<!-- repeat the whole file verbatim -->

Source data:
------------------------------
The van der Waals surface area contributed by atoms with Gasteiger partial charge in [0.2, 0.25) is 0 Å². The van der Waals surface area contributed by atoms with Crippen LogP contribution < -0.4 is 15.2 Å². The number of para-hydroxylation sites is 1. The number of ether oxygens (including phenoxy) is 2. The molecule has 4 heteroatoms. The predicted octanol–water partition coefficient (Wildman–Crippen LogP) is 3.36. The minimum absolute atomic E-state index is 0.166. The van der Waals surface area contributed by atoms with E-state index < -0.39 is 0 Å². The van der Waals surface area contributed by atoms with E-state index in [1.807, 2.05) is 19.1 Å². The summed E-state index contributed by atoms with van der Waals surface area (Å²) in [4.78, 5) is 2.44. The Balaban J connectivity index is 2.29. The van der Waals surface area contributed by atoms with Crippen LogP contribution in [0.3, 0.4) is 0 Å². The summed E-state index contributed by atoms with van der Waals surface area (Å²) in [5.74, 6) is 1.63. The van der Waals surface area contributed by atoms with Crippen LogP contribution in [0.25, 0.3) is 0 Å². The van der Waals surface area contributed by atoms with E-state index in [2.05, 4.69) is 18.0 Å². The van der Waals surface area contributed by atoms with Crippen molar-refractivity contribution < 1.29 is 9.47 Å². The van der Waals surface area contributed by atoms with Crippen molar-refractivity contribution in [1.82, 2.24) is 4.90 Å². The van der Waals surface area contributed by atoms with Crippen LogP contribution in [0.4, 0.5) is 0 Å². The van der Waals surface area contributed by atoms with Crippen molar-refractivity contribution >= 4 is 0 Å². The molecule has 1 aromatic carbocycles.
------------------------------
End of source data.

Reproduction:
The van der Waals surface area contributed by atoms with Gasteiger partial charge in [0.2, 0.25) is 0 Å². The van der Waals surface area contributed by atoms with Crippen LogP contribution < -0.4 is 15.2 Å². The number of para-hydroxylation sites is 1. The number of ether oxygens (including phenoxy) is 2. The molecule has 4 heteroatoms. The predicted octanol–water partition coefficient (Wildman–Crippen LogP) is 3.36. The minimum absolute atomic E-state index is 0.166. The van der Waals surface area contributed by atoms with E-state index < -0.39 is 0 Å². The van der Waals surface area contributed by atoms with E-state index in [1.807, 2.05) is 19.1 Å². The summed E-state index contributed by atoms with van der Waals surface area (Å²) in [4.78, 5) is 2.44. The Balaban J connectivity index is 2.29. The van der Waals surface area contributed by atoms with Crippen LogP contribution in [0.3, 0.4) is 0 Å². The summed E-state index contributed by atoms with van der Waals surface area (Å²) in [5.74, 6) is 1.63. The van der Waals surface area contributed by atoms with Crippen LogP contribution in [0.25, 0.3) is 0 Å². The van der Waals surface area contributed by atoms with E-state index in [2.05, 4.69) is 18.0 Å². The van der Waals surface area contributed by atoms with Crippen molar-refractivity contribution < 1.29 is 9.47 Å². The van der Waals surface area contributed by atoms with Crippen molar-refractivity contribution in [1.82, 2.24) is 4.90 Å². The van der Waals surface area contributed by atoms with Crippen LogP contribution in [0.4, 0.5) is 0 Å². The van der Waals surface area contributed by atoms with Crippen molar-refractivity contribution >= 4 is 0 Å². The molecule has 1 aromatic carbocycles.